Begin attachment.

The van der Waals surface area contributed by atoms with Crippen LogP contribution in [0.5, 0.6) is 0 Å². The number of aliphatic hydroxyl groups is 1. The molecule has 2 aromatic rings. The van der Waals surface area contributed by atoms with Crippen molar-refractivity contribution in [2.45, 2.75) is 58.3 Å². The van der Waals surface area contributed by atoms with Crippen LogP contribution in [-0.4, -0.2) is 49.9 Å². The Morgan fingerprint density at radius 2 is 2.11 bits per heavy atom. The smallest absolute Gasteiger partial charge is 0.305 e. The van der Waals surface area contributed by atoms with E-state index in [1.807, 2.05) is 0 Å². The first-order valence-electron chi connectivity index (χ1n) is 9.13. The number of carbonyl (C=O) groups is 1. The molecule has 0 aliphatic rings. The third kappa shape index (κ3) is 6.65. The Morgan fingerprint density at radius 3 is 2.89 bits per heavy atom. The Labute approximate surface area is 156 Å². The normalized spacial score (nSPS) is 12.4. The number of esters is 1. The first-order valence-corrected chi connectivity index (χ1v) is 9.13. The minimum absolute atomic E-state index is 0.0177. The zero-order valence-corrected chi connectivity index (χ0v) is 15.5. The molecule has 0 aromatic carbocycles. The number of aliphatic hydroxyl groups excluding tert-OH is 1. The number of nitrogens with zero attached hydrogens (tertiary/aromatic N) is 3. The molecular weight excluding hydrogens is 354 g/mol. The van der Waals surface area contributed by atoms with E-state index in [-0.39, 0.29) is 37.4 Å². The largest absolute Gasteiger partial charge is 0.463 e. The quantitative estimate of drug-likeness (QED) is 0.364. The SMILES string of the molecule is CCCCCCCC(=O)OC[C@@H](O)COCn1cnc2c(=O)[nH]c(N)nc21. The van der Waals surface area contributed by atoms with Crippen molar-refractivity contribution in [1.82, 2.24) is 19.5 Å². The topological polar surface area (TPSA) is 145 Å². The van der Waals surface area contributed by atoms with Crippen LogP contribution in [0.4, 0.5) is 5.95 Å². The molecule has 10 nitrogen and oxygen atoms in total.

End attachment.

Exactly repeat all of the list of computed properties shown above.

The van der Waals surface area contributed by atoms with Crippen LogP contribution in [0.5, 0.6) is 0 Å². The number of aliphatic hydroxyl groups is 1. The molecule has 2 aromatic rings. The van der Waals surface area contributed by atoms with Crippen molar-refractivity contribution in [2.45, 2.75) is 58.3 Å². The van der Waals surface area contributed by atoms with Crippen LogP contribution in [-0.4, -0.2) is 49.9 Å². The Morgan fingerprint density at radius 2 is 2.11 bits per heavy atom. The smallest absolute Gasteiger partial charge is 0.305 e. The van der Waals surface area contributed by atoms with E-state index in [1.807, 2.05) is 0 Å². The first-order valence-electron chi connectivity index (χ1n) is 9.13. The number of carbonyl (C=O) groups is 1. The molecule has 0 aliphatic rings. The third kappa shape index (κ3) is 6.65. The Morgan fingerprint density at radius 3 is 2.89 bits per heavy atom. The Labute approximate surface area is 156 Å². The normalized spacial score (nSPS) is 12.4. The number of esters is 1. The first-order valence-corrected chi connectivity index (χ1v) is 9.13. The minimum absolute atomic E-state index is 0.0177. The zero-order valence-corrected chi connectivity index (χ0v) is 15.5. The molecule has 0 aromatic carbocycles. The number of aliphatic hydroxyl groups excluding tert-OH is 1. The number of nitrogens with zero attached hydrogens (tertiary/aromatic N) is 3. The molecular weight excluding hydrogens is 354 g/mol. The van der Waals surface area contributed by atoms with E-state index in [-0.39, 0.29) is 37.4 Å². The largest absolute Gasteiger partial charge is 0.463 e. The quantitative estimate of drug-likeness (QED) is 0.364. The SMILES string of the molecule is CCCCCCCC(=O)OC[C@@H](O)COCn1cnc2c(=O)[nH]c(N)nc21. The van der Waals surface area contributed by atoms with Crippen molar-refractivity contribution in [1.82, 2.24) is 19.5 Å². The topological polar surface area (TPSA) is 145 Å². The van der Waals surface area contributed by atoms with Crippen LogP contribution in [0.4, 0.5) is 5.95 Å². The molecule has 10 nitrogen and oxygen atoms in total.